(Un)Professional Relationships and the Struggle for Expertise in Asylum Appeals
Berne Asylum Adjudication Workshop, 2014
Posted: 26 May 2015
Date Written: September 1, 2014
The paper considers the role of advocates in asylum appeals and their perspectives on the decision-making process. In particular it looks at relationships between advocates, Judges and Home Office representatives: issues of trust, the development of informal norms and the existence of common professional goals. The paper draws on organisational approaches to decision-making such as Eisenstein and Jacob’s ‘courtroom workgroup theory’, in addition to previous work on court cultures, to examine differences between advocates’ experiences at two different hearing centres. From interview and observational data, a picture emerges of asylum tribunals as sites of struggle; not only between asylum-seekers and the state, but between different professional identities, backgrounds and levels of expertise.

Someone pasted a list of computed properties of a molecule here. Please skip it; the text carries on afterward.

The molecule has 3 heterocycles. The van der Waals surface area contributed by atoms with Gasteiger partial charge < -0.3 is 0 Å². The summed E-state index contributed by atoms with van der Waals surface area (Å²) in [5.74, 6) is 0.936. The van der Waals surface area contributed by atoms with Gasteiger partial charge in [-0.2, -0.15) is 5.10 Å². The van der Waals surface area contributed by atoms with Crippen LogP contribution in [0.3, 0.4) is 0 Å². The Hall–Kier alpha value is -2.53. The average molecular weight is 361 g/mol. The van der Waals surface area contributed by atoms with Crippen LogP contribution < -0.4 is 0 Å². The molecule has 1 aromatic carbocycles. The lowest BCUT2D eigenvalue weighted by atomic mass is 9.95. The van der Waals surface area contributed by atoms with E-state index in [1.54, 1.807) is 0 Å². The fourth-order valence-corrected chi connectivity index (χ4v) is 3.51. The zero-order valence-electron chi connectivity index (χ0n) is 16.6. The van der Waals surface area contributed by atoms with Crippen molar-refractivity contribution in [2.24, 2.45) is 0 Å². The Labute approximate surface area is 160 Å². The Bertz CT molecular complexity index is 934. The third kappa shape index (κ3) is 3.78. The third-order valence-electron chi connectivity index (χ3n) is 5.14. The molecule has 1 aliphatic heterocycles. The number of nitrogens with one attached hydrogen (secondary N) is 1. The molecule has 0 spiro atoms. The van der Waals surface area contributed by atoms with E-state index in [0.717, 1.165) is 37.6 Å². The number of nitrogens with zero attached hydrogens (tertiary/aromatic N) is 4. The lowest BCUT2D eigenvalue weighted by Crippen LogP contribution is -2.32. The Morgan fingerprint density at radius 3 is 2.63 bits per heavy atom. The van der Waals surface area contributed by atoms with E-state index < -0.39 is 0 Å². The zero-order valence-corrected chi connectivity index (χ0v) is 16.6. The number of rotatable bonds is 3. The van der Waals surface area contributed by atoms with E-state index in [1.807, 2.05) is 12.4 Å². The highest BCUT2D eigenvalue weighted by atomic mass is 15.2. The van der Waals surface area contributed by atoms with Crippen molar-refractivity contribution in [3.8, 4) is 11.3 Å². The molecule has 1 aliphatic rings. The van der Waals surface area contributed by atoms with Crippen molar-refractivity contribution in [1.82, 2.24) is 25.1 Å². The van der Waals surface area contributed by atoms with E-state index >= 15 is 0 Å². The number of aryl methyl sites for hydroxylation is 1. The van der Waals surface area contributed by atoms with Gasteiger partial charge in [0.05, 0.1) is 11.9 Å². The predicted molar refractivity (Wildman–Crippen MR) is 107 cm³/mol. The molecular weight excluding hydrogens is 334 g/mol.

Keywords: Refugees, Asylum, Tribunals, Lawyers, Home Office
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